Part 3: Finding Meaning Until the End

While it is true that death occurs more commonly at the later stages of age, death can occur at any point in the life cycle.  Death is a deeply personal experience evoking many different reactions, emotions, and perceptions.  Children and young adults in their prime of life may perceive death differently from adults dealing with chronic illness or the increasing frequency of the death of family and friends. If asked, most people envision their death as quick and peaceful. However, except for a handful of illnesses in which death does often quickly follow diagnosis, or in the case of accidents or trauma, most deaths come after a lengthy period of chronic illness or frailty (Institute of Medicine [IOM], 2015). While modern medicine and better living conditions have led to a rise in life expectancy around the world, death will still be the inevitable final chapter of our lives.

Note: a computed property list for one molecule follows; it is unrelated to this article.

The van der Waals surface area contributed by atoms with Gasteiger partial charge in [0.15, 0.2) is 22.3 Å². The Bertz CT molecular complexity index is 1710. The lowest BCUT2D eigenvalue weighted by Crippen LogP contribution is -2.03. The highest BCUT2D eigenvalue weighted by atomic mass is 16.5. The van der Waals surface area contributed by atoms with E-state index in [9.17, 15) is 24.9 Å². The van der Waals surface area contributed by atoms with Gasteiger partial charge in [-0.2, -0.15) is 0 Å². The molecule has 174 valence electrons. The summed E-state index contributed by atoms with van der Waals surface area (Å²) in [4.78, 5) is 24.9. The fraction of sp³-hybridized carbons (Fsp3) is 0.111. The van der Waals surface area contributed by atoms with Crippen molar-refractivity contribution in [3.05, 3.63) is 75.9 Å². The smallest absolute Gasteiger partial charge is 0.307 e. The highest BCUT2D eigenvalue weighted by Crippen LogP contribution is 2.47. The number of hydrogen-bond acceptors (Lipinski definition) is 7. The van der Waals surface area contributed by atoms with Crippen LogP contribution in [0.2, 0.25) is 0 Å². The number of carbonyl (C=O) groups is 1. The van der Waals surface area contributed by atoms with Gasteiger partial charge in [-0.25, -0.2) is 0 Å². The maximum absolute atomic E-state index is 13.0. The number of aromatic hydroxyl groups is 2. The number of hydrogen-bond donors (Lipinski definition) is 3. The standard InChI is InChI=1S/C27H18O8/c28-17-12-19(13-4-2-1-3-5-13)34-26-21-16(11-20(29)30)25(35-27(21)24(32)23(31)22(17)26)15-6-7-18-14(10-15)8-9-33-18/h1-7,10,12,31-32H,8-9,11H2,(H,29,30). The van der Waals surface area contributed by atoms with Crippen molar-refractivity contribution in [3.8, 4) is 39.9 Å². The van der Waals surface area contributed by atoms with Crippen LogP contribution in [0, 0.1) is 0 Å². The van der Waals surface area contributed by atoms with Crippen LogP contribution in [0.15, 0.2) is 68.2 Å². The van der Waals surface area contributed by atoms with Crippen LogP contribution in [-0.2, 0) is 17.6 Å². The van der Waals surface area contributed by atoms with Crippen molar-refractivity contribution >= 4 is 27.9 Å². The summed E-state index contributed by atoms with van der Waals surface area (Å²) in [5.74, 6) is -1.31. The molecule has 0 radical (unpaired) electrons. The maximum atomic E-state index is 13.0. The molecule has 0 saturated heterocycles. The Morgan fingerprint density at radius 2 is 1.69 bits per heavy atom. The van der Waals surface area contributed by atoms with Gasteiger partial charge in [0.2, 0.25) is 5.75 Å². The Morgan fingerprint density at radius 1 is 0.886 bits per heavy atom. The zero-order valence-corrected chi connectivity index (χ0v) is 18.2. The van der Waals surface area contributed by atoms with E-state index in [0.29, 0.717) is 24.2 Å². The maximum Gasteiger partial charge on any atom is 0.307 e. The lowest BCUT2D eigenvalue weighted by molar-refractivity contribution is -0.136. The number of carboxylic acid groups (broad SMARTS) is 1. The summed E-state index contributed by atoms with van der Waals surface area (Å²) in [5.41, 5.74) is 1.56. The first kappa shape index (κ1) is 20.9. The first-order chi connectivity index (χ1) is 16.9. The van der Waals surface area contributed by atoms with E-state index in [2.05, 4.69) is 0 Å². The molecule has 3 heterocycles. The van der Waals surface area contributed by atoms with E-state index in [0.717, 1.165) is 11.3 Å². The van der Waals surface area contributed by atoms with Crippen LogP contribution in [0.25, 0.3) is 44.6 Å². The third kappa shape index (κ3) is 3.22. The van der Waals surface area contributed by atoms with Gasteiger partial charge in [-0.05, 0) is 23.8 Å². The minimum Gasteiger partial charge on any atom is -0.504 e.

Learning Objectives

  • Define death and describe the characteristics of both physical and social death
  • Compare leading causes of death around the world
  • Discuss the philosophy and practice of palliative care
  • Explain how attitudes about death and death anxiety change as people age
  • Discuss the impact of culture on end-of-life decisions, euthanasia, funeral rituals, and mourning practices
  • Explain and critique the Kubler-Ross and the dual-process models of grief



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